Francis: I was wondering if in that industry, it was sort of taking advantage of women who were, either doing it because they’re addicted to drugs, or they had mental illness, that kind of thing, and that in contrast to how many can actually do that and not be negatively affected by it, given our patriarchal society where men are so predatory a lot of the time?
Yvette: That is a really good and deep question, and here’s the thing—I know that we have a sampling bias in the people that we have on our podcast. We don’t end up having people who come in for three months and leave after they’ve grabbed some cash. We end up having people who have been on for a while, we’ve had Ella Darling, who—she has a masters in library science, and she’s gone on to have this long career where’s she started off in VR porn, started a VR porn company, and now she runs a company that’s just VR for people to interact with each other without a porn element. So we’ve had people who have gone on to have really empowering careers, and it was because porn gave them the money to have a career that they wouldn’t have had otherwise. No matter what, it’s going to be a little predatory, because you’re—there’s more money if you do more extreme scenes, to a point—but women are, because they’re able to do a lot of things to monetize on their own now, which they couldn’t back in the day when all of the money was through DVD sales, which admittedly did make more money, from what I understood—now, women are able to kind of run their own empires. This is something that we’ve heard from a lot of women who have come on the show. They can run their own fan site where people can buy clips exclusively. Fans can request—and the porn stars don’t have to say yes to it—but fans can request a specific clip from a specific porn star. They can ask, can you make a clip in which you masturbate with x-thing, and the porn star, for a price, will say yeah, they’ll do it. We’re living in a golden age of porn, women are in charge of what they’re doing with their body more. They’ll mix up a few nights of featured dancing with a day of doing a scene, they’ll do a trade for scene with someone, there’s a lot more autonomy now than there was years ago. One of the downsides, though, is that the straight-up pay for scenes, because of pirating now, because of digitization, pay has gone down quite a bit. It’s actually much lower for men in the industry, i’t about half, depending on the type of scene and whatnot, but yea, women get paid much more than men in the industry, it’s very strange. It’s one place where the pay inequality benefits women. But it is gonna be a little predatory, in a way, but I think much less so than people think. There’s weekly STD testing in the industry, mandatory. You are safer having unprotected sex with someone in porn than you are almost anyone else on the planet, and it really does take much better care of its people than I think a, “civilian” would think.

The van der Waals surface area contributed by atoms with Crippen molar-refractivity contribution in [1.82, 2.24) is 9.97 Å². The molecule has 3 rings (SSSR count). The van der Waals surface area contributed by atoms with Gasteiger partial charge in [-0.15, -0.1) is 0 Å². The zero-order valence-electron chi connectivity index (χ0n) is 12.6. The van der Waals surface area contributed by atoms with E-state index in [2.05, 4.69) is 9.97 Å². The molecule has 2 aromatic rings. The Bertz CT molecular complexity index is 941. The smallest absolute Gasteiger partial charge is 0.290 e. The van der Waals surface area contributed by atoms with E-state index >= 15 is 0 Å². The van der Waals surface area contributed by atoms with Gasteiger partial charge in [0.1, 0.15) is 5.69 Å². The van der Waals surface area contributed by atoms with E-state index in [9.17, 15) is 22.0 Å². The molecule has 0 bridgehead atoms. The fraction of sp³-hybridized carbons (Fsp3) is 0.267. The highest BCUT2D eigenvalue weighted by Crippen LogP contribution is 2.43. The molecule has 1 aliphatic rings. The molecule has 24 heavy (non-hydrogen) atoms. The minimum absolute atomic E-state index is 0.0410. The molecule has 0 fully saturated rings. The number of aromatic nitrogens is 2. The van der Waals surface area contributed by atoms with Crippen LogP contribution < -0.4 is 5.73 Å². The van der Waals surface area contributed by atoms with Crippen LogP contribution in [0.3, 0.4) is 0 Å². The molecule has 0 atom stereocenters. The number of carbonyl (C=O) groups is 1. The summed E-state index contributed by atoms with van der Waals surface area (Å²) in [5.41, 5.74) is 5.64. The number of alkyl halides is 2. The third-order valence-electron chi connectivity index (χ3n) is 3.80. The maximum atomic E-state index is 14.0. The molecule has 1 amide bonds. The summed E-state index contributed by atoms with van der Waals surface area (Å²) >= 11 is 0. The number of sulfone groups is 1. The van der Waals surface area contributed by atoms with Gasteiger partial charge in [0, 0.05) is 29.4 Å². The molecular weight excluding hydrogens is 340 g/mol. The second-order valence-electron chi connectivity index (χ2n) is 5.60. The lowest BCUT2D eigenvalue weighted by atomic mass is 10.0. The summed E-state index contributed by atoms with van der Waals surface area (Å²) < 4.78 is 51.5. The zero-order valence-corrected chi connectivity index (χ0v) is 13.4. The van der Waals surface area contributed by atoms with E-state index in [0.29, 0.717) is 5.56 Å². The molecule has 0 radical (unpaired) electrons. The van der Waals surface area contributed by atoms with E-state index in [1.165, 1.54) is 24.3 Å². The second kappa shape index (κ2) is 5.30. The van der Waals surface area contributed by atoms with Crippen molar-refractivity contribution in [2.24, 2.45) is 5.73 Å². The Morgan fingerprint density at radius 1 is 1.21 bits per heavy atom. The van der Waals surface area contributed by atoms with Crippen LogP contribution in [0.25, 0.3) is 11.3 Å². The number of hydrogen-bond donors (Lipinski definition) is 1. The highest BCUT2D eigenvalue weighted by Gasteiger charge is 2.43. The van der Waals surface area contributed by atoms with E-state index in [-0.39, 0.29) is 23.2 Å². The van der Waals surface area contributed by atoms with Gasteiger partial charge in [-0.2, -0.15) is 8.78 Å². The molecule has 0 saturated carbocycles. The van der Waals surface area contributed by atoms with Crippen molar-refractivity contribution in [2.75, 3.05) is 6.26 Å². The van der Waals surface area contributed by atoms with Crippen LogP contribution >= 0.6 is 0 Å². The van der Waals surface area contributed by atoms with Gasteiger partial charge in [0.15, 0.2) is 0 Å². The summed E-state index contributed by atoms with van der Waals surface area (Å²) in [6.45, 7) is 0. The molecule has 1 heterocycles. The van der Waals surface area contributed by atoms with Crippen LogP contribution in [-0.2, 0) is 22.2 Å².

Chris: Are you familiar with Jon Ronson’s work, The Butterfly Effect?
Yvette: To a point, yeah.
Francis: I think one of the things that alarms me is that…I have 14-year-old son, and if he goes on Pornhub, something like that, the kind of things that’ll come up are not representative of what I would like him to think good sex is like—at least as a starting point.
Yvette: Kids should not learn sex from porn. Porn is—it’s kind of like trying to learn quantum physics from the Avengers, or learning Tai Kwon Do from an action movie. That’s not where you should learn about sex—teenagers should learn about sex the way that the rest of us did, from fumbling in the dark in the back seat of a car, trying to figure out where the clitoris is and failing miserably for about ten years—that’s how the rest of us did it, right?
Francis: I think it was seven years for me..[laughter]
Yvette: I…like it took me a while to locate my own, and I have one…
Francis: But what I think is encouraging is that there are some sites, mostly run by women, that feature actual couples having sex, and it’s not edited and it’s not always like those nasty ways that they end in normal porn and things like that, that just seem very un-respectful to women in general, things like t hat.
Yvette: Here’s the thing that I think people don’t understand, because I think that a lot of people think no matter what, if there’s a degrading scene, you know, with cum in the hair, there are women that are into that, too. This is not just for the man’s benefit. A lot of sex is about consent, and that’s the thing that gets left out of the conversation is, don’t teach the teenage boys it’s OK to do this. Teach the teenage boys to have a talk with the woman that they’re going to have sex with. Teach everyone about communication skills, because—and not to be pushy, and to talk out what you want in sexual experience, because yeah, it’s OK to do something ridiculous within a sexual scenario that you wouldn’t do with anyone else, but you have to talk that shit out every time. Because what you did last time with the same partner might not be what they want this time. What you did with another girl definitely might not be what you want or what this new girl wants, but the things that you see in porn are never going to automatically be what somebody wants. I mean, the angles they fuck at so that it looks good for the camera, the putting it in one hole and then the other hole and then back to the first…oh my god. There are things that just happen in porn that don’t happen in normal sex, and it’s not where you should be getting your cues. Everyone that I know in porn will say the same thing.